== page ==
The State of Israel demolishes, time and time again. Here is a sequence of such demolitions, a devastating sequence, from the beginning of the year up to the past few days. It is impossible to document everything. Hundreds of photos, of every single house demolished by the state in the past six months, cannot be uploaded. One must perceive the catastrophe, but it is imperceptible. For now, we will settle for a sample. Hail the demolishing hero.

* * *

The State of Israel demolished the house of Rafat Issawi, in order to pressure his brother Samer, who went on hunger strike, Issawiya, East Jerusalem, Jan 4 2013. It had no demolition order. Photo by Shiraz Grinbaum/ Activestills.

The State of Israel demolished 55 structures, leaving 187 people homeless, El-Maita, Jordan Valley Jan 20 2013. Photo by Keren Manor/Activestills.

In 2011 alone, Israel demolished around 1,000 houses in the Bedouin villages in the Negev. The Ministry of Interior refuses to disclose data for 2012.

In 2012 alone, Israel demolished around 600 buildings throughout the West Bank. As a result, 880 people, more than half of them children, have lost their homes. Around 90 percent of the demolitions were carried out in Area C, and the rest in East Jerusalem.

As of now, more than 400 houses in neighborhoods of East Jerusalem are under the threat of imminent demolition.

The State of Israel demolished the Abu-Saffa family house, leaving 12 people homeless, Feb 18, Beit Hanina, East Jerusalem. Photo by PNN.

Since 1967, Israel has demolished more than 28,000 Palestinian buildings in the Occupied Territories.

37 percent of state owned land on the West Bank has been allotted to Jewish settlements since 1967. Over the same period, just 0.7 percent of this land has been allotted to Palestinians.

Since 1967, East Jerusalem’s Palestinian population has grown by almost 250,000; throughout the same period, only 3,900 building permits have been issued in that part of the city.

Nearly half of East Jerusalem still does not have zoning plans, after 46 years. 35 percent of the planning area has been designated as “open view areas,” on which construction is prohibited. Just 17 percent of Palestinian East Jerusalem is available to residents for housing and construction, and these land resources have been nearly exhausted. Palestinian residents of East Jerusalem have no legal way of building houses.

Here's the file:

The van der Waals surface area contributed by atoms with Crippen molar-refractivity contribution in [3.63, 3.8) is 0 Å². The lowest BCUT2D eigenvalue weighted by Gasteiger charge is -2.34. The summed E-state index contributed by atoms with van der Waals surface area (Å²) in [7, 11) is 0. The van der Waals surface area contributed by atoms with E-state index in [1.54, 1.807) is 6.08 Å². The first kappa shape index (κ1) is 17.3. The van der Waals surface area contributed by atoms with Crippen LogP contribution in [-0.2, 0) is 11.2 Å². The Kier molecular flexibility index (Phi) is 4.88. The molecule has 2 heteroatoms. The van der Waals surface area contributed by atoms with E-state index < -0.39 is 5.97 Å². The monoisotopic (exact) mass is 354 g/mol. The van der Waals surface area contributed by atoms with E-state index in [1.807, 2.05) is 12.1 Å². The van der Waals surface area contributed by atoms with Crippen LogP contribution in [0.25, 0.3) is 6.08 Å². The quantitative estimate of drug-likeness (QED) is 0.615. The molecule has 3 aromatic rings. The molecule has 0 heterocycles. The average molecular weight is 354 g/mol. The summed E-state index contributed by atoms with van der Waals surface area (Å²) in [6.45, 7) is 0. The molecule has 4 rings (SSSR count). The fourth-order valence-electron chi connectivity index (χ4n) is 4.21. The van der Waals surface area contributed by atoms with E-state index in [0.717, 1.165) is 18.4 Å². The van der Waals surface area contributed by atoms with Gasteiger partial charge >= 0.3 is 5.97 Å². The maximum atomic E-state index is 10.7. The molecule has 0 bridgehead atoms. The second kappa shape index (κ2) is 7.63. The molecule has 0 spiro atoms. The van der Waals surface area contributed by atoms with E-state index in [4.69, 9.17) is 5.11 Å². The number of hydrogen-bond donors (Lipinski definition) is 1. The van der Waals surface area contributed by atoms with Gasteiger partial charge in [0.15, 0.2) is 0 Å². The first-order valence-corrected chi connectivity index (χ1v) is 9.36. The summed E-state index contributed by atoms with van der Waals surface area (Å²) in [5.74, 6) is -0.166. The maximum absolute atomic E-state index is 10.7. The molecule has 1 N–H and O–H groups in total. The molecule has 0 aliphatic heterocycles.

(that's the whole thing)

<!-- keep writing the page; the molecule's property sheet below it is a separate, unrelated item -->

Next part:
Between 2005 and 2009, the construction of 18,000 housing units in Jerusalem was approved; just 13 percent of them were in Palestinian East Jerusalem.

In most parts of East Jerusalem, building density is restricted to 75 percent. In West Jerusalem, the rate goes up to 150 percent.

180,000 Palestinians who reside in Area C have to settle for just 0.5 percent of this area for legal construction.

In 2009-2010 just 13 out of 776 requests for building permits by Palestinians in Area C were approved, no more than 1.7 percent.

Demolition orders have been issued against the majority of the buildings in the 180-year-old village of Hirbet Susya, home to 250 people, and the same goes for the inhabitants of the Hirbet Dukaikah and Hirbet Zanuta (Hebrew), home to 550 people. The State of Israel intends to wipe out entire villages in Area C.

* * *

And what happens when you demolish the wrong house? Mistakes (by Jews) are paid for (by Arabs), and then you confess (to Jews) and get a warm embrace: Video, house demolition

* * *

Your country lies desolate,
Your cities are burned up with fire.
Foreigners devour them in your presence,
And it is desolate, as overthrown by strangers


ICAHD Signs Joint Statement on Forced Displacement of Palestinians

March 19, 2013

On March 18th a coalition of Israeli and Palestinian human rights organizations including ICAHD calls on the UN Human Rights Council to protect Palestinian citizens of Israel and Palestinians in the Occupied Palestinian Territory from forced displacement.  As the Council, member states, and civil society discuss the human rights situation in Palestine under Item 7, with a special focus on Israel’s housing and settlement policies, the organizations urge the Council to fully endorse the recommendations of the Fact-Finding Mission on Israeli Settlements and of the UN Special Rapporteur on Adequate Housing.